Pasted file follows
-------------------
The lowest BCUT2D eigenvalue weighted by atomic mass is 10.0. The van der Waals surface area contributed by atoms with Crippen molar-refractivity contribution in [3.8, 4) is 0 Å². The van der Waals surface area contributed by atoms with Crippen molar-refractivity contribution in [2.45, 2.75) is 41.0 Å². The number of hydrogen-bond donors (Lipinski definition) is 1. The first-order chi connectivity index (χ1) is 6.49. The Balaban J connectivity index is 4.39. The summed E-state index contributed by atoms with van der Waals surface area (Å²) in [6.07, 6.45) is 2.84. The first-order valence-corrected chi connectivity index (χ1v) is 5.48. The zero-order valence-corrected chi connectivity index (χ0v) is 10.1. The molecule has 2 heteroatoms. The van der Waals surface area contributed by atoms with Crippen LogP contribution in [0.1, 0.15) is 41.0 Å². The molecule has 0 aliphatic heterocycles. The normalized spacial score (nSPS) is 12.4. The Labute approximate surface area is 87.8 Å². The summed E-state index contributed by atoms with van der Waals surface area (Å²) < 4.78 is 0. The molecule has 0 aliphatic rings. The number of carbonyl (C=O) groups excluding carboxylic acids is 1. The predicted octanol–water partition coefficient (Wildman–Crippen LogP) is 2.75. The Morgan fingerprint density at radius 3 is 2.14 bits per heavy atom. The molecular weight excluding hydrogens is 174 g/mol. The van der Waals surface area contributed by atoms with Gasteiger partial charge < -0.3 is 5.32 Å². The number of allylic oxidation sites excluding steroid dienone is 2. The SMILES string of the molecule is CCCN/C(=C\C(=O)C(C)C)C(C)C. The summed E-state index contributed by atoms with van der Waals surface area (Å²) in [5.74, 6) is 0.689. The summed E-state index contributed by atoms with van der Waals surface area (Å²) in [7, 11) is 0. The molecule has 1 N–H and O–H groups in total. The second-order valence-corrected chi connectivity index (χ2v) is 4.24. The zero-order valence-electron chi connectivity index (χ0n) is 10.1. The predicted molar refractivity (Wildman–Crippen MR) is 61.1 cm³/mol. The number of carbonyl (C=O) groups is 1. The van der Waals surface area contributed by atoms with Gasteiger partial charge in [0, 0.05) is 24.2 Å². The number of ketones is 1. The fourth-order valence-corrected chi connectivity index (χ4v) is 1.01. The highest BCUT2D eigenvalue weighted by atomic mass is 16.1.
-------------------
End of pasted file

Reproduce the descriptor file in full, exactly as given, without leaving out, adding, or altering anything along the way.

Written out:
The lowest BCUT2D eigenvalue weighted by atomic mass is 10.0. The van der Waals surface area contributed by atoms with Crippen molar-refractivity contribution in [3.8, 4) is 0 Å². The van der Waals surface area contributed by atoms with Crippen molar-refractivity contribution in [2.45, 2.75) is 41.0 Å². The number of hydrogen-bond donors (Lipinski definition) is 1. The first-order chi connectivity index (χ1) is 6.49. The Balaban J connectivity index is 4.39. The summed E-state index contributed by atoms with van der Waals surface area (Å²) in [6.07, 6.45) is 2.84. The first-order valence-corrected chi connectivity index (χ1v) is 5.48. The zero-order valence-corrected chi connectivity index (χ0v) is 10.1. The molecule has 2 heteroatoms. The van der Waals surface area contributed by atoms with Crippen LogP contribution in [0.1, 0.15) is 41.0 Å². The molecule has 0 aliphatic heterocycles. The normalized spacial score (nSPS) is 12.4. The Labute approximate surface area is 87.8 Å². The summed E-state index contributed by atoms with van der Waals surface area (Å²) < 4.78 is 0. The molecule has 0 aliphatic rings. The number of carbonyl (C=O) groups excluding carboxylic acids is 1. The predicted octanol–water partition coefficient (Wildman–Crippen LogP) is 2.75. The Morgan fingerprint density at radius 3 is 2.14 bits per heavy atom. The molecular weight excluding hydrogens is 174 g/mol. The van der Waals surface area contributed by atoms with Gasteiger partial charge < -0.3 is 5.32 Å². The number of allylic oxidation sites excluding steroid dienone is 2. The SMILES string of the molecule is CCCN/C(=C\C(=O)C(C)C)C(C)C. The summed E-state index contributed by atoms with van der Waals surface area (Å²) in [5.74, 6) is 0.689. The summed E-state index contributed by atoms with van der Waals surface area (Å²) in [7, 11) is 0. The molecule has 1 N–H and O–H groups in total. The second-order valence-corrected chi connectivity index (χ2v) is 4.24. The zero-order valence-electron chi connectivity index (χ0n) is 10.1. The predicted molar refractivity (Wildman–Crippen MR) is 61.1 cm³/mol. The number of carbonyl (C=O) groups is 1. The van der Waals surface area contributed by atoms with Gasteiger partial charge in [0, 0.05) is 24.2 Å². The number of ketones is 1. The fourth-order valence-corrected chi connectivity index (χ4v) is 1.01. The highest BCUT2D eigenvalue weighted by atomic mass is 16.1.